Designing Stone Anchors
Excavations throughout Europe have found stone used for shelter as far back as 12,000 B.C. The Egyptians built the pyramids around 2550 BC and the Romans established a stone quarry around 173 BC. Today, stone remains one of the strongest and most durable building products on the planet. When using stone as a veneer, engineering and design are critical factors in a successful building project. The majority of stone projects are unique and require custom anchors.
For slab-type anchored veneer, the International Building Code specifies a minimum of four anchors per unit with tie spacing not exceeding 24 inches. The maximum area of a unit is limited to 20 square ft. Veneer ties for slab-type veneer are required to resist two times the weight of the anchored veneer in tension or compression. Wire stone anchors must be a minimum of 9 gauge diameter (.1483 inches). Non-wire stone anchors are to have a minimum width of 1”.
The TMS402 Building Code Requirements and Specification for Masonry Structures list several references and guidelines for adhered veneer. Anchored dimensional stone is not currently covered under the code and is considered a “special system” that requires engineering.
Anchored stone veneer
Stone veneer units are limited to a maximum thickness of 10 inches. Anchored stone veneers must be designed by a licensed engineer through a three-step process:
- Analyze the stone: Find the stress point of the stone. Use a safety factor of 5-1. Start with two anchors on top and two on the bottom at quarter points. The goal is to support the stone without cracking. Add more anchoring points if necessary.
- Evaluate the backup wall. Typical backup walls are concrete, CMU, wood or metal studs. If the stone veneer is going over an older existing concrete or CMU backup wall, pullout tests should be done to verify the wall is capable of holding the veneer.
- Design the stone anchors and fasteners to transfer the loads from the veneer to the backup. The distance from the backup wall to the center of the stone is fixed. Loads can be increased by making the anchor thicker and/or wider and adding more anchors. Use a safety factor of 4-1 for the anchors. Finally, analyze the fasteners for the attachment of the anchor to the backup.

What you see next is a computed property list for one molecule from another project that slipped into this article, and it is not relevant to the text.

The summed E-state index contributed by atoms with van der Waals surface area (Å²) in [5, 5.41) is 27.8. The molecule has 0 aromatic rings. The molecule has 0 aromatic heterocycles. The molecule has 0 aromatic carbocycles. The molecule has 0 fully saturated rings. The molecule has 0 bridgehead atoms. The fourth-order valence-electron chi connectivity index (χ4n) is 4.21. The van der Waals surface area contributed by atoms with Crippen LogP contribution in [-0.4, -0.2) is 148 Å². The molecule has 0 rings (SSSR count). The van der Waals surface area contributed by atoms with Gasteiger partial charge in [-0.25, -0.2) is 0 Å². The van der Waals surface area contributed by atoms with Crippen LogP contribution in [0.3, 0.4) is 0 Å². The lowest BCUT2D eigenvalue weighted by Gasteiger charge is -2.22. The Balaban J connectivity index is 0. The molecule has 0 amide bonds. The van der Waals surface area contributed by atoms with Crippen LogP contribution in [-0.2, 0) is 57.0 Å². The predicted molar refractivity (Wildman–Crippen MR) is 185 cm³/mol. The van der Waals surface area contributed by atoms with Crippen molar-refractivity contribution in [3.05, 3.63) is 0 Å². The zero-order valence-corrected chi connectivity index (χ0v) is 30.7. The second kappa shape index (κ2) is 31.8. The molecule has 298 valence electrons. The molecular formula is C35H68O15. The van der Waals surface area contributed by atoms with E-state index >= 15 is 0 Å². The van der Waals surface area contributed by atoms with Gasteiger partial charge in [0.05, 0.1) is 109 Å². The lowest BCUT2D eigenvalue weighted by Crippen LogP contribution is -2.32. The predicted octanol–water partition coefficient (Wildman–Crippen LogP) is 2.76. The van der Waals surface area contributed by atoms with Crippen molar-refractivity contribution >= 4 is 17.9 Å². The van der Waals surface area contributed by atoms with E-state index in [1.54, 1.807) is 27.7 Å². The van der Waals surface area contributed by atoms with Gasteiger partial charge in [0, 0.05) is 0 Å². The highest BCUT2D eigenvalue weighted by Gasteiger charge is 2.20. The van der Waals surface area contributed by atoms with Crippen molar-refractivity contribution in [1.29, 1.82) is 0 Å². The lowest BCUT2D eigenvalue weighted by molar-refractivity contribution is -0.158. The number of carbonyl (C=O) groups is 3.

The vast majority of stone anchors are manufactured from Type 304 stainless steel or Type 316 for marine environments. Mechanical anchorage is achieved by cutting a kerf in the stone for placement of anchor bends or by drilling holes for placement of pins. Heckmann Building Products discourages the use of Plain Steel Hotdip Galvanized After Fabrication anchors for use in exterior stone projects.
Bends: U-Shaped Anchors with bends on each end require an od length (B) that is greater than the smallest bend. The chart below shows minimum bends for typical stone anchors less than 8” wide.
Holes: The tension pullout strength decreases when the hole is further from the bend. The greater the distance the more prying action on the bend.
In the fabrication process the holes are burned or punched before the anchor is bent. If the hole is too close to the bend it will distort when the bend is made. For anchors under 8” wide, this is the formula for the minimum distance from the inside dimension of the bend to the start of the hole: